101 Dumbest Moments in Business
2005's shenanigans, skulduggery and just plain stupidity.
61. Farting shoes? What's not to like?
Florida-based Goosebumps Products, a maker of gel-filled shoe inserts, sues supplier Bell Chem Corp., claiming that, by delivering the wrong chemical, it had caused bubbles to form in the insoles that emit "a flatulence-like noise" with each step. Goosebumps is forced to dispose of at least 35,000 pairs and soon goes out of business.

62. "Can you hear us now? We're sor--"
Vodafone in New Zealand apologizes for cleaning out the prepaid accounts of customers who accessed its "absolutely free" service offering games, ringtones, and other downloads. The company declines to reveal how many customers were affected or how much money was involved in its hastily arranged reimbursement program.

63. "The Other White Meat Queen" probably wouldn't fit on the sash.
101 DUMBEST IDEAS in business

Dumbest moments in...

2006 Smart List
And the winners are...
The Iowa Pork Producers Association announces that it may retire a contest used to promote its product -- due to the lack of interest among young Iowa women in being designated "Pork Queen." These days, surprisingly, only a handful of hopefuls enter the porcine pageant, which started back in 1960.

64. Told you we shouldn't have rented that list from the Department of Homeland Security.
Blaming a mailing-list vendor for providing bad information, JPMorgan Chase apologizes for sending a form letter about its credit card services to an Arab American man in California addressed to "Palestinian Bomber."

65. Don't be so hard on yourself. There's the demise of mom-and-pop coffeehouses, the poverty and despair among Third World growers ...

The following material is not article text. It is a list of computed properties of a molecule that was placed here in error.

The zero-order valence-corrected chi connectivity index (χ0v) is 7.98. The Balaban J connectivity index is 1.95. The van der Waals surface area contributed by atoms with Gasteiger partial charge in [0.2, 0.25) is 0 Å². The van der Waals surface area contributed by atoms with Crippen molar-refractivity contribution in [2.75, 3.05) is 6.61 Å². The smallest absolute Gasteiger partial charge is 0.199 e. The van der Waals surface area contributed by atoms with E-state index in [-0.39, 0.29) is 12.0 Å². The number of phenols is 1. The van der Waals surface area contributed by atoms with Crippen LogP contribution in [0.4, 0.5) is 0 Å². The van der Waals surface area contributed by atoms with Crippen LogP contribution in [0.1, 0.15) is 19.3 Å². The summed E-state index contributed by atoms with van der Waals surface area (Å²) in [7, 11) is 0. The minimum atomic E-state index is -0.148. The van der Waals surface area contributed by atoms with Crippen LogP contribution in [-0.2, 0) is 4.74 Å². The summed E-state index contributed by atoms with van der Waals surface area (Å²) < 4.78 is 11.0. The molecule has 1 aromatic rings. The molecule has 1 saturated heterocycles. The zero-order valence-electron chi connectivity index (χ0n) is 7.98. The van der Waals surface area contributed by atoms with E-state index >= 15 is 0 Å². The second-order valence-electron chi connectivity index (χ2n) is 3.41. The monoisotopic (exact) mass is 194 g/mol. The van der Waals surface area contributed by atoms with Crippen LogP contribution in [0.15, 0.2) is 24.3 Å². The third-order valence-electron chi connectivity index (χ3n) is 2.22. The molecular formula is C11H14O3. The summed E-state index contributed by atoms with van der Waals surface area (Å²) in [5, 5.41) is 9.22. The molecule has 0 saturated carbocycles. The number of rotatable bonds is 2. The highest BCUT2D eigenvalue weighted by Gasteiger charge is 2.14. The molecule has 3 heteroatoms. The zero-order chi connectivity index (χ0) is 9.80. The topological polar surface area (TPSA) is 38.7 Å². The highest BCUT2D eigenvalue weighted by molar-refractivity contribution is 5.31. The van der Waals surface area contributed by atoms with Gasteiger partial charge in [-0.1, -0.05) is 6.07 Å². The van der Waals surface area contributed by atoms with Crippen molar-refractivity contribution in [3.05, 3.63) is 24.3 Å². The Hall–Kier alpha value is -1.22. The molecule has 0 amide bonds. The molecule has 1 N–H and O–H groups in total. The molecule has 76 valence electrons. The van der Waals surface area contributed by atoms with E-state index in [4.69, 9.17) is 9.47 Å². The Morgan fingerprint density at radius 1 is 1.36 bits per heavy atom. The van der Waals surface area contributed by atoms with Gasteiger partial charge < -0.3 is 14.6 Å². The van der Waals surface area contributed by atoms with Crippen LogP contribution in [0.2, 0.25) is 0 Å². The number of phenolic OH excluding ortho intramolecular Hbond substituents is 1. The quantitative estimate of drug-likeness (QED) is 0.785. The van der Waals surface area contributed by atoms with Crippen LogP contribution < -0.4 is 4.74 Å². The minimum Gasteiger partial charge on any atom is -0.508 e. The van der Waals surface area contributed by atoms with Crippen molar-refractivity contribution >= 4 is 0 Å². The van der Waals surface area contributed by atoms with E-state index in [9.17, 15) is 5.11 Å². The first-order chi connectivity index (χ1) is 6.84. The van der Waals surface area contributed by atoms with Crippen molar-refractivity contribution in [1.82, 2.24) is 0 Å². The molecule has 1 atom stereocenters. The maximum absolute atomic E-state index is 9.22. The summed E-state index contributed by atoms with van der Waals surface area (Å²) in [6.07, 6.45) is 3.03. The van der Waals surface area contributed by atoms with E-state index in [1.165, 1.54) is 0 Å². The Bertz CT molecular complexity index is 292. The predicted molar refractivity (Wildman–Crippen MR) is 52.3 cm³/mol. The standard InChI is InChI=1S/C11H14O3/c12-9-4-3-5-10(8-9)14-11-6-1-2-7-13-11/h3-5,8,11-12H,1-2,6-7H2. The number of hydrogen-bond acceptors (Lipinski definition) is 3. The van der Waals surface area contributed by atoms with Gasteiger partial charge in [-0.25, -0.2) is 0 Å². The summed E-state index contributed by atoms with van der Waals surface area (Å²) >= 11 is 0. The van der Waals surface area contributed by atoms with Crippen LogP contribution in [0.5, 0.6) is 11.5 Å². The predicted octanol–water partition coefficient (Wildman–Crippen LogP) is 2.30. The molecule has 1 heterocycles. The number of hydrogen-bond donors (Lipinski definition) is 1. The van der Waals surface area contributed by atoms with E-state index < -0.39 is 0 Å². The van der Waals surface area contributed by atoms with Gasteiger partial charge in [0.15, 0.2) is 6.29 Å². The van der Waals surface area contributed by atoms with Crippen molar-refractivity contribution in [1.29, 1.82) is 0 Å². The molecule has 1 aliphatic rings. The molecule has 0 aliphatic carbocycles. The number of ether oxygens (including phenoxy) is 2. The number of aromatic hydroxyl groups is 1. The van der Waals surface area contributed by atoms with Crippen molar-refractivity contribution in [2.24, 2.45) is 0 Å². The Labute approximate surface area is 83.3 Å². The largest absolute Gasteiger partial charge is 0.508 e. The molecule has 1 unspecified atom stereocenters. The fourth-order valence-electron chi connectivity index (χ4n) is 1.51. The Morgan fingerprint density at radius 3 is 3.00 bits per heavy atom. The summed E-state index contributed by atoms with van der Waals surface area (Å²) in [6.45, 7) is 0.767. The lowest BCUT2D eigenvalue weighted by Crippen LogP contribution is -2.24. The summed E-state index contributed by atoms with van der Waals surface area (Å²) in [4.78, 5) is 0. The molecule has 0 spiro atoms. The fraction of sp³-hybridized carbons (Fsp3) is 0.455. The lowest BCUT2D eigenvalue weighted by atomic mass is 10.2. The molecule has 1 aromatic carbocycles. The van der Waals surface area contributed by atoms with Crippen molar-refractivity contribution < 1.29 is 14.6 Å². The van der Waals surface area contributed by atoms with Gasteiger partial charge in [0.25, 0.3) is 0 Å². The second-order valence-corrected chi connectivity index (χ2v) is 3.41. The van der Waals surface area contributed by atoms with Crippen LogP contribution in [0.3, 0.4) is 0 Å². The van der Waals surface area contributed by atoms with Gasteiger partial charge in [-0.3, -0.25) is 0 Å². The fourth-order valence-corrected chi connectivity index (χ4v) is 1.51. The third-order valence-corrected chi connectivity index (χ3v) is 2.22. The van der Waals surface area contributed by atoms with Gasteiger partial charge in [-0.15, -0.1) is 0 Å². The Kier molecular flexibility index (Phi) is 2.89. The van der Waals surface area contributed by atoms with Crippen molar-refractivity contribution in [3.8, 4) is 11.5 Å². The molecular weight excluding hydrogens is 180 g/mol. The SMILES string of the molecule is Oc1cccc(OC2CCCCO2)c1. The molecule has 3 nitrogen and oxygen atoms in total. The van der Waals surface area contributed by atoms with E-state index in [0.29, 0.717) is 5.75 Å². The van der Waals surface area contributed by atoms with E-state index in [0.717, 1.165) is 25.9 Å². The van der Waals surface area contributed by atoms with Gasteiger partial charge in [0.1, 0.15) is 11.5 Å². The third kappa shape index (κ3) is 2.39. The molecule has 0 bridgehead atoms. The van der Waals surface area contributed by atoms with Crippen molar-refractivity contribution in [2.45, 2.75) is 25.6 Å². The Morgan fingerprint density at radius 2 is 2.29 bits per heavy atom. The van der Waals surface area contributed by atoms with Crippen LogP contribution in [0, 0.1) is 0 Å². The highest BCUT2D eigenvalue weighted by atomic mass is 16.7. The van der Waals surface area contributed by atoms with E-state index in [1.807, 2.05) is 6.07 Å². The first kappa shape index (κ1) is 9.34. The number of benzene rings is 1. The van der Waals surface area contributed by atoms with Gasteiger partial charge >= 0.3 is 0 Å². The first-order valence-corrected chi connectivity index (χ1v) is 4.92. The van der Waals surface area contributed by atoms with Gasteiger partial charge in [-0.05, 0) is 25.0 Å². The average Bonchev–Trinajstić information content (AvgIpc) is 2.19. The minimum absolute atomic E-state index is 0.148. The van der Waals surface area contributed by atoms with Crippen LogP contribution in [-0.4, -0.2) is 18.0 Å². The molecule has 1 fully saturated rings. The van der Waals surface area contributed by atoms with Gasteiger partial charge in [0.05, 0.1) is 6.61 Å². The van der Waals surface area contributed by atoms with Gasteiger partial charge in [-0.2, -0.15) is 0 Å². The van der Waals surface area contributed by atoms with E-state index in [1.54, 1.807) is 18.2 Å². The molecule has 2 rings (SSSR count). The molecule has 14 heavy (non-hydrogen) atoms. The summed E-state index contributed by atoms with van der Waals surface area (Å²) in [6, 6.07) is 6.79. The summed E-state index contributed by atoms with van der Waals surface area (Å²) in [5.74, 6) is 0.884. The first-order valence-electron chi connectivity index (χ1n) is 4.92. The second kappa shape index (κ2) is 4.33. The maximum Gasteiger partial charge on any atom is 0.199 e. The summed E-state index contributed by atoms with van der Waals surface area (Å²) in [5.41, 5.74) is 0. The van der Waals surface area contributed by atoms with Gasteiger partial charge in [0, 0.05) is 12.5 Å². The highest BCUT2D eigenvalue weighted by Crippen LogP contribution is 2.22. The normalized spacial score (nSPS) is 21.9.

"Every time I reach a Starbucks, I feel like I've accomplished something, when actually I have accomplished nothing."

-- Winter (yes, just Winter), a Houston man who, since 1997, has been on a quest to buy a something-ccino at each of the world's 6,000 corporately owned Starbucks.

66. No late fees. Honest. Sort of.
In January, Blockbuster kicks off a "no late fees" policy. The catch? If customers keep their movies more than a week past the due date, their credit cards are charged for the full purchase price; when they return the items, their refund comes minus a "restocking fee." By March the company settles with 47 states for $630,000 and agrees to pay refunds to consumers who felt misled.

67. Bubble Trouble, Part 5: Can't keep up with the Joneses? Heck, it's bad enough just trying to keep up with the appreciation on their dilapidated Victorians.
In March the median price of a single-family detached home in the San Francisco Bay Area rises more than $1,000 per day. By month's end, it swells to $106,000 above the previous year's median -- 43 percent more than the area's estimated average household income of about $74,000.

68. The pen is mightier than the sword.
Boeing CEO Harry Stonecipher, brought out of retirement to restore the company's image in the wake of ethical lapses by predecessor Phil Condit -- including allegations of affairs with female employees -- is forced to resign for having an affair with a female employee. Though the relationship was consensual, Boeing's board determined that Stonecipher had violated the company's code of conduct -- a document that all 160,000 Boeing employees have been required to sign annually since it was put into place by Stonecipher in 2003.

69. The irony is rich. Shareholders, alas, are not.
In June, H&R Block announces a review of its recent financial statements, estimating it will find discrepancies in its favor of about $19 million. Two months later it reveals that the review found $77 million in errors -- in the other direction. The company explains that it had "insufficient resources" to identify and report complex transactions in its corporate tax accounting.

70. Good mourning.
"They should be a bit subdued, but still elegant."

-- Staffan Preutz, CEO of Swedish eyewear maker Polaris Optic, on his company's launch of a new collection designed for women attending funerals.

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